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Wedding Whoa....Caught Up

Discussion in 'General Discussion' started by confused, Jun 4, 2005.

  1. I am not sure even where to start...sometime in July I am kind of just adding a "personal touch" to the wedding. My step cousin is getting married and well I am the "personal touch". They did hire a professional photographer but wanted me to take photos and since I don't want to let anybody down. I just need to kind of know where to start. I have a d70 and an n75. I do have a tripod. I have the 70-300mm lense and the 18-70mm and I think a 28-90mm (came as the kit on the n75). By then I should have a new backpack, the SB600. Will I need anything else for the wedding? What should I do to get prepared for this? Things I should worry about? I am a COMPLETE fool when it comes to this. I just want to do my best and use this as an opportunity to learn but still put out good results. I don't know how I am going to do this. I kind of need a complete run through of things I should be careful about, things I should watch for...anything that comes to mind. The only advantage of this is wedding is I know the place pretty well. It is right next door to our beach house cabin for the summer and then a post reception or something is down at our beach cabin. So.....im just overwhelmed and needed a place to post and hopefully get some feedback on where to begin, continue and end. lol

    Thanks SOO much! :D 
  2. Ken-L

    Ken-L Guest

    To help you, the answers will be quite lengthy, and will require a good deal of thought and time to put together. In the meantime there have been questions like this asked here and at other forums, so you might do a search and pick up several threads with questions and answers that will provide with this.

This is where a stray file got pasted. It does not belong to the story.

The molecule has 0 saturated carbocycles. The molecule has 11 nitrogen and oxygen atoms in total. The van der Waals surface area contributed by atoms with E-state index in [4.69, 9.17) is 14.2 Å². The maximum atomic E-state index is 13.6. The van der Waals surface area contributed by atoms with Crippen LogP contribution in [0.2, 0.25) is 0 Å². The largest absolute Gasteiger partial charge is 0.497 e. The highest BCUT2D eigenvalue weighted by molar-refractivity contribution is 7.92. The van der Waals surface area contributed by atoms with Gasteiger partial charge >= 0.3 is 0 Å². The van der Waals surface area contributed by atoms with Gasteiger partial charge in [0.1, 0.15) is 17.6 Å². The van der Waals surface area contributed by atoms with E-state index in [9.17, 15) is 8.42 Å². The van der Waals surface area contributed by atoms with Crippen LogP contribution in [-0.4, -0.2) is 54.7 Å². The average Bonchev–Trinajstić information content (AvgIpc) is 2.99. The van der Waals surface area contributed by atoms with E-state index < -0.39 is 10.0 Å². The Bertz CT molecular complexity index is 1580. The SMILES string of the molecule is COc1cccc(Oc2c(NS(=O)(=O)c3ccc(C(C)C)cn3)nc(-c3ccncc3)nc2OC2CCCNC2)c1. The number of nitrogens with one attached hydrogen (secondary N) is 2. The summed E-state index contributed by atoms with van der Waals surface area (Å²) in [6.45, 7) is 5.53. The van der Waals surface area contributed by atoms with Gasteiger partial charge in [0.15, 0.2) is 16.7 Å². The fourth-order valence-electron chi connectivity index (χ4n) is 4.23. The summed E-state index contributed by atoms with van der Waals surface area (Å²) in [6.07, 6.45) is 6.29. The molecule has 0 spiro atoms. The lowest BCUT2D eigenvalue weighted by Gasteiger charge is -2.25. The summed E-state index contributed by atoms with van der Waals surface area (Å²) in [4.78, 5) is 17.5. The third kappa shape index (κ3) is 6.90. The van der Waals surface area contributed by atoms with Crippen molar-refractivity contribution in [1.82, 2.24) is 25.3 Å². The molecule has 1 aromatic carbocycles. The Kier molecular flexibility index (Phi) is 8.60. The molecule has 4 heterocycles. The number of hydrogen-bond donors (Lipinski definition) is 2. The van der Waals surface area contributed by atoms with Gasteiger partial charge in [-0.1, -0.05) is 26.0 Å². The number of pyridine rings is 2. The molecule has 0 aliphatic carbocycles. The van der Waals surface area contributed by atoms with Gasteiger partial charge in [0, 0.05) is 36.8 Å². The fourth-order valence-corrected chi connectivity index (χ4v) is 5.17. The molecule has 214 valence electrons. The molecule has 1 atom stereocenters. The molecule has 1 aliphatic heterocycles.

If no one replies with enough info, that may be the only way to go.

    Try to check out the venue before to see what the lighting conditions will be, and the backgrounds. Take some test shots to see how your flash will do. The Pro will be taking the mandatory shots, so you should concentrate on getting action and candid shots of people interacting. Naturally, try to get as close to your subjects as you can to get the best shot - your flash will be the limiting factor. If there is a pro-photog there you have to not step on his or her toes! Get with that person and coordinate what you are doing.
  3. Chris101


    Feb 2, 2005
    Ya know, one thing you can do Elliott is what Ken suggested in his last sentence. Contact the 'pro' and let him or her know that you have been asked to help out. Perhaps you could assist the pro with some of the set-up shots, and thereby learn the tricks of the trade first hand.

    You will also learn what parts the pro will not be photographing, thus giving you a plan for what to go after. It sounds like you are going to have fun (after all, the part of weddings I dislike is the pressure to get the 'right' shots.)

    Remember, it's the faces and expressions of the people that will evoke memories in the future. As the second photographer, you can seek these out while the pro is shooting the dresses and cake.
  4. eng45ine


    May 11, 2005
    Chicago, IL
    Great advice fellas...that was the first thing that came to mind when I started reading the thread. Someone asking to take some candid images while the paid-photog gets the customary images and be very, very touchy. The paid-photog needs to be a very understanding soul or his/her feathers may get ruffled. Someone needs to check the contract to see if there is an exclusivity clause. If no videographer was hired, maybe walking around with a video camera amongst the attendees and asking them to offer some comments or well-wishes to the bride and groom may be another avenue to look into.